By Kristy Dorsey

Dunedin Solutions has appointed two new executive directors as the Edinburgh-based firm seeks to accelerate the commercial success of start-ups in the biotechnology sector.

US-based Pirooz Parvarandeh joins in the newly-created full-time role of chief technology officer, while Charles Swainson takes on the role of chief medical officer. They join Dunedin founder and chief executive Mo Hakimi.

Mr Parvarandeh is based in Silicon Valley and will spearhead efforts to bolster international links between young Scottish life sciences firms and potential partners in that country. Mr Swainson has extensive connections to the market in China, another major player in the biotechnology industry.

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Originally established in 2008, Dunedin Solutions has an “expert panel” of more than a dozen leaders in the fields of innovation, science, IT, finance and communications. Together, they advise firms on a range of commercial and corporate issues as they seek to break into the wider health care market.

Dunedin also provides direct seed funding, and works with a wider network of angel investors such as the Equity Gap syndicate.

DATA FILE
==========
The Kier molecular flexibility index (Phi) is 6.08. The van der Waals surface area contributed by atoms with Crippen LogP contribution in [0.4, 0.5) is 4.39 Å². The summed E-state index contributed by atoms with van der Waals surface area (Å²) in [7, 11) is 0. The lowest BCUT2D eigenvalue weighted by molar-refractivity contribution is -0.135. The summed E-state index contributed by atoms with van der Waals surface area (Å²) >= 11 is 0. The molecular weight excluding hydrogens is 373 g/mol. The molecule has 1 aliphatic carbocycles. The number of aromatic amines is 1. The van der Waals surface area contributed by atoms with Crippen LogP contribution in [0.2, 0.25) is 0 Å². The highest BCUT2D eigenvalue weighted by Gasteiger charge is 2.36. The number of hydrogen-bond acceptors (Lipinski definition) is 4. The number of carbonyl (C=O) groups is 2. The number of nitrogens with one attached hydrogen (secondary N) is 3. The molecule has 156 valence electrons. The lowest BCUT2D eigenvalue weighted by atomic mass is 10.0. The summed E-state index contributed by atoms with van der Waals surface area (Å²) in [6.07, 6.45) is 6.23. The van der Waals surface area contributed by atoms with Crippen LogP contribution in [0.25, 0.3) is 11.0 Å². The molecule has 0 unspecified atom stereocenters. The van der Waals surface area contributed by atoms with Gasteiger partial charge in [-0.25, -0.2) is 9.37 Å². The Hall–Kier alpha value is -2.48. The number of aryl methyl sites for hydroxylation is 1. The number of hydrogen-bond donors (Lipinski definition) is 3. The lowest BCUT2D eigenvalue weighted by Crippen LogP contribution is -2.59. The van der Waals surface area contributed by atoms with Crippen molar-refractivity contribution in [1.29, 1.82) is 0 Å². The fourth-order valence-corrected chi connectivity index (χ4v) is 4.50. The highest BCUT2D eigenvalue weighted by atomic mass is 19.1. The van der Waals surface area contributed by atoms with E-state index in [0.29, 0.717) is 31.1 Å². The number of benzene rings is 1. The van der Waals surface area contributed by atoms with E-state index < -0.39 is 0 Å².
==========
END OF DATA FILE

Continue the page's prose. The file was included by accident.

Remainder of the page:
“The added expertise that Charles and Pirooz bring to Dunedin will provide significant value for our clients, partners and network of investors,” Mr Hakimi said. “Together, our ability to identify the best journey for our clients’ unique innovations and goals will bring our clients to market more quickly and successfully, without missing a step.”

Mr Parvarandeh has almost 40 years of experience in advisory and consulting roles across the biotech, semiconductor, machine learning and software sectors. He is currently chief operating officer of Taygo, a US-based broker and lender locator engine, and prior to that held the same role with transceiver manufacturer Aquantia.

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He said he was honoured to be joining Dunedin, which is currently working with start-ups in Glasgow and Dundee.

“Dunedin is well-positioned to tap into the intellect and ideas in the biotech sector that originate from Scottish and US universities,” Mr Parvarandeh said. “Furthermore, I look forward to introducing US biotech start-up opportunities into the Scottish healthcare sector.”

Trained as a kidney specialist in the UK, Professor Swainson has 30 years of experience in the field of renal medicine. He’s also served as a clinical leader, medical director and board member in areas such as planning, patient safety and research and development, and is an advisory to the Scottish Government on health policies.

“I have worked with Mo and Pirooz over the past four years and continue to be impressed by their depth of knowledge,” Mr Swainson said.